Bongino: Right. And one of the more disturbing aspects – and I’m not talking to the candidates we have now for governor, I’m talking about some others…you look at the Rumsfeld book, the “known knowns,” “known unknowns,” and “unknown unknowns” – the unknown unknowns are always the most dangerous thing because you don’t even know what you don’t know. I was very aware of that when I ran, I had no political resume and was very careful to start slowly. That’s why I got in so early, because I knew there were intra-county dynamics, there were party dynamics, and I wanted to be careful to avoid any significant controversies that would derail a campaign.
I’ve spoken to some who just don’t seem to understand that there are things going on in the state that they’re just completely not aware of…I’ll give you an example: I was at an event, one of them, it was in Montgomery County, and a woman walked in who was a very prominent, active Montgomery County Republican – donor, hosts events, is a terrific person – and he looked at me and said, “who’s that?” And I thought to myself, “wow, that’s not a good sign.” (laughs) It was one person, and I’m certainly not going to extrapolate too much from it, but that’s not the first time that happened.
I’ll bring up some specific county dynamics – the compressor in Myersville, that was a big deal. Water contamination on the Eastern Shore; I didn’t know about that, (it’s a) big deal. SB236 hurting the farmers: (another) big deal. The fact (some candidates aren’t aware) that there are farms in southern Maryland: a big deal…The fact in Calvert County, we have some struggles getting votes in Waldorf. These are things that a statewide candidate – you’re not going to have time anymore to learn this. I mean, I was two years out and I didn’t have a primary. These are things I’m more than happy – even if I decide to run, it’s not in my interest for any of my primary opponents to do poorly at all. I would be more than happy to share this information, and I mean that. I’m looking to do what’s best…if I did decide to run I know I can win on my merits and I don’t need to win by hoarding information. There’s just so much going on around the state and it’s not like Oklahoma (where) there’s just really a breadbasket of issues and that’s about it. Maryland is not like that; there are very regional problems; natural gas in western Maryland. These are all very important things and they need to know it all.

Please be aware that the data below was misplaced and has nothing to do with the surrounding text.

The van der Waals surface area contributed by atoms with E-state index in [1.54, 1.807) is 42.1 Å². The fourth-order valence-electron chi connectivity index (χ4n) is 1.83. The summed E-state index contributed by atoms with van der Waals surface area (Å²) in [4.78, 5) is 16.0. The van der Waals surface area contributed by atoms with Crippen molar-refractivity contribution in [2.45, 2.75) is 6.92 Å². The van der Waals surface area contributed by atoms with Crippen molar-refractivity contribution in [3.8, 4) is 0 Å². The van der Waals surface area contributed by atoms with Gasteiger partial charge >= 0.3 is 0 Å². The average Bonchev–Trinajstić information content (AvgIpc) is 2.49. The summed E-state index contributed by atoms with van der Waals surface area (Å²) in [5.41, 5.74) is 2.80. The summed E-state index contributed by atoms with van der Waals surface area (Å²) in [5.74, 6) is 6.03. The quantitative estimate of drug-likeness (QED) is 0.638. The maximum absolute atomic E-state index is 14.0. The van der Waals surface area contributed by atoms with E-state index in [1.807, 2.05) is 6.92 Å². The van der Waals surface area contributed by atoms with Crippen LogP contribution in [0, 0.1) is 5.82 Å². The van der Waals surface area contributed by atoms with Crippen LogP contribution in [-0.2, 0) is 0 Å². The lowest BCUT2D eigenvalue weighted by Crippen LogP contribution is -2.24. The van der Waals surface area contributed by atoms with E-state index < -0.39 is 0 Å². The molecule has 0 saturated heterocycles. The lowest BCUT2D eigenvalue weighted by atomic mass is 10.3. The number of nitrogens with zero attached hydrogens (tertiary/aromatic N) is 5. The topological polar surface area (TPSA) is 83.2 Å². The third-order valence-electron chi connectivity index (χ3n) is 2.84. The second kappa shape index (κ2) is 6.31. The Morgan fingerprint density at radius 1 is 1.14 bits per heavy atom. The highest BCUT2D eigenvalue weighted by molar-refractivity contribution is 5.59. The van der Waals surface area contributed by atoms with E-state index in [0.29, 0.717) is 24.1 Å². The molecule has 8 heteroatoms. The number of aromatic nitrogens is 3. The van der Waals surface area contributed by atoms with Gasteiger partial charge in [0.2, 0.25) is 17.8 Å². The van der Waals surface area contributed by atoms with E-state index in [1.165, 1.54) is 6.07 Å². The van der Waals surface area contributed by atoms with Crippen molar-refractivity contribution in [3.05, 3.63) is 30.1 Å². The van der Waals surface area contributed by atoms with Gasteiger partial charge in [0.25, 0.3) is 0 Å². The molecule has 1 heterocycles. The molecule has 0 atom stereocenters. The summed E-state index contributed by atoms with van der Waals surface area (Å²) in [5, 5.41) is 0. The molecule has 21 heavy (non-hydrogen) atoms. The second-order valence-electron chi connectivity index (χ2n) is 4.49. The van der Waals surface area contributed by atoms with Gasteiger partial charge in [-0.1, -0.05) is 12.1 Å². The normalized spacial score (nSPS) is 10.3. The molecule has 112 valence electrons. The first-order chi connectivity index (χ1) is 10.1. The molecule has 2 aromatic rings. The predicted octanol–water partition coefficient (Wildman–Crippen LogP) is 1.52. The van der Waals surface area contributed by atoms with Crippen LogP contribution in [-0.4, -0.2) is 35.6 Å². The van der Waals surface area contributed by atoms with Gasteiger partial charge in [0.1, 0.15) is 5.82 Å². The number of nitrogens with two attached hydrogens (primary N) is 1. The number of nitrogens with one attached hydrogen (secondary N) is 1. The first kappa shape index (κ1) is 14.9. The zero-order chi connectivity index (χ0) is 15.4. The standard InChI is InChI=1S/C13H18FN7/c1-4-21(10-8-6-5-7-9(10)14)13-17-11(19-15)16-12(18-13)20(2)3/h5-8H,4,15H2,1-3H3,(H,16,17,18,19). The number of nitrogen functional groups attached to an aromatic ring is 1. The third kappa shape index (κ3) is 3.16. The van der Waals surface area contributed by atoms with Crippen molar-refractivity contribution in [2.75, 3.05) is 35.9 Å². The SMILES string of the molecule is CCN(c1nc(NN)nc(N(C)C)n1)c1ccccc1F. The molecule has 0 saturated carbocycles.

monoblogue: It’s not exactly “one Maryland” like our governor likes to claim.
Bongino: No, it’s not.
monoblogue: That’s a good place to wrap this up. I appreciate the time!
Honestly, I could have spent another hour on the phone and there were other items I didn’t check off my list. But this lengthy read will have to do for now. Perhaps when Dan makes up his mind about 2014, I can arrange a return visit.
Next week’s guest will be Jonathan Bydlak, who heads the Coalition to Reduce Spending. It’s a recent addition to the advocacy groups which inhabit Washington, but professes a more unique angle and focus on their pet issue. Look for it next Tuesday.